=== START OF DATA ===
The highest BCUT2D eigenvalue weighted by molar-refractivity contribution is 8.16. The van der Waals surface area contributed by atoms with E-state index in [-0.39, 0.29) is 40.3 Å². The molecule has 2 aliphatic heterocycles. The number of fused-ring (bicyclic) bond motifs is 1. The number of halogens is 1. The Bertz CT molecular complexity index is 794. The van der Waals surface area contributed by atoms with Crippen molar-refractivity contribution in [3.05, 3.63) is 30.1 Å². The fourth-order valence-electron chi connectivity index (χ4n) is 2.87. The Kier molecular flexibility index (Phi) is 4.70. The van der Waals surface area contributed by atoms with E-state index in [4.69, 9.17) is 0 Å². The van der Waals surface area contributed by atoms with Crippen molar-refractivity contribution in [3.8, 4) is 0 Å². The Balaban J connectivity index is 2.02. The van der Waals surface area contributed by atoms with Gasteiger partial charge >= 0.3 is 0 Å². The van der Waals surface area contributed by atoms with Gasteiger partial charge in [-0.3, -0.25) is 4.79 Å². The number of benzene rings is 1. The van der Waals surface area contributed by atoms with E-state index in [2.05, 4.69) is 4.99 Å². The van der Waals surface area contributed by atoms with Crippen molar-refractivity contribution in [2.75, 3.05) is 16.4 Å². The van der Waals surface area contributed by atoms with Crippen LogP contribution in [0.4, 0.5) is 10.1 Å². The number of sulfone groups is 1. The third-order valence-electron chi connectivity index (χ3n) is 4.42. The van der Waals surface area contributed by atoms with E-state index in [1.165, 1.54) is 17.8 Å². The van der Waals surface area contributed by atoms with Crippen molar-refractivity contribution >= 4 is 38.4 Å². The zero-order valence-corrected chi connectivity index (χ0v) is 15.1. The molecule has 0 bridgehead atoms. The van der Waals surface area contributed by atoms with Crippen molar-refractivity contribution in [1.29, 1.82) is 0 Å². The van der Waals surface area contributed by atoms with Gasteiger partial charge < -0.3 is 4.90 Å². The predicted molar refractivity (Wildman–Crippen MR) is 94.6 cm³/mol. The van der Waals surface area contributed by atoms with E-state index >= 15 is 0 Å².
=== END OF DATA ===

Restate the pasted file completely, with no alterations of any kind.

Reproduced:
The highest BCUT2D eigenvalue weighted by molar-refractivity contribution is 8.16. The van der Waals surface area contributed by atoms with E-state index in [-0.39, 0.29) is 40.3 Å². The molecule has 2 aliphatic heterocycles. The number of fused-ring (bicyclic) bond motifs is 1. The number of halogens is 1. The Bertz CT molecular complexity index is 794. The van der Waals surface area contributed by atoms with Crippen molar-refractivity contribution in [3.05, 3.63) is 30.1 Å². The fourth-order valence-electron chi connectivity index (χ4n) is 2.87. The Kier molecular flexibility index (Phi) is 4.70. The van der Waals surface area contributed by atoms with E-state index in [4.69, 9.17) is 0 Å². The van der Waals surface area contributed by atoms with Crippen molar-refractivity contribution in [3.8, 4) is 0 Å². The Balaban J connectivity index is 2.02. The van der Waals surface area contributed by atoms with Gasteiger partial charge >= 0.3 is 0 Å². The van der Waals surface area contributed by atoms with Gasteiger partial charge in [-0.3, -0.25) is 4.79 Å². The number of benzene rings is 1. The van der Waals surface area contributed by atoms with E-state index in [2.05, 4.69) is 4.99 Å². The van der Waals surface area contributed by atoms with Crippen molar-refractivity contribution in [2.75, 3.05) is 16.4 Å². The van der Waals surface area contributed by atoms with Crippen LogP contribution in [0.4, 0.5) is 10.1 Å². The number of sulfone groups is 1. The third-order valence-electron chi connectivity index (χ3n) is 4.42. The van der Waals surface area contributed by atoms with E-state index in [1.165, 1.54) is 17.8 Å². The van der Waals surface area contributed by atoms with Crippen molar-refractivity contribution >= 4 is 38.4 Å². The zero-order valence-corrected chi connectivity index (χ0v) is 15.1. The molecule has 0 bridgehead atoms. The van der Waals surface area contributed by atoms with Crippen molar-refractivity contribution in [1.29, 1.82) is 0 Å². The van der Waals surface area contributed by atoms with Gasteiger partial charge < -0.3 is 4.90 Å². The predicted molar refractivity (Wildman–Crippen MR) is 94.6 cm³/mol. The van der Waals surface area contributed by atoms with E-state index >= 15 is 0 Å².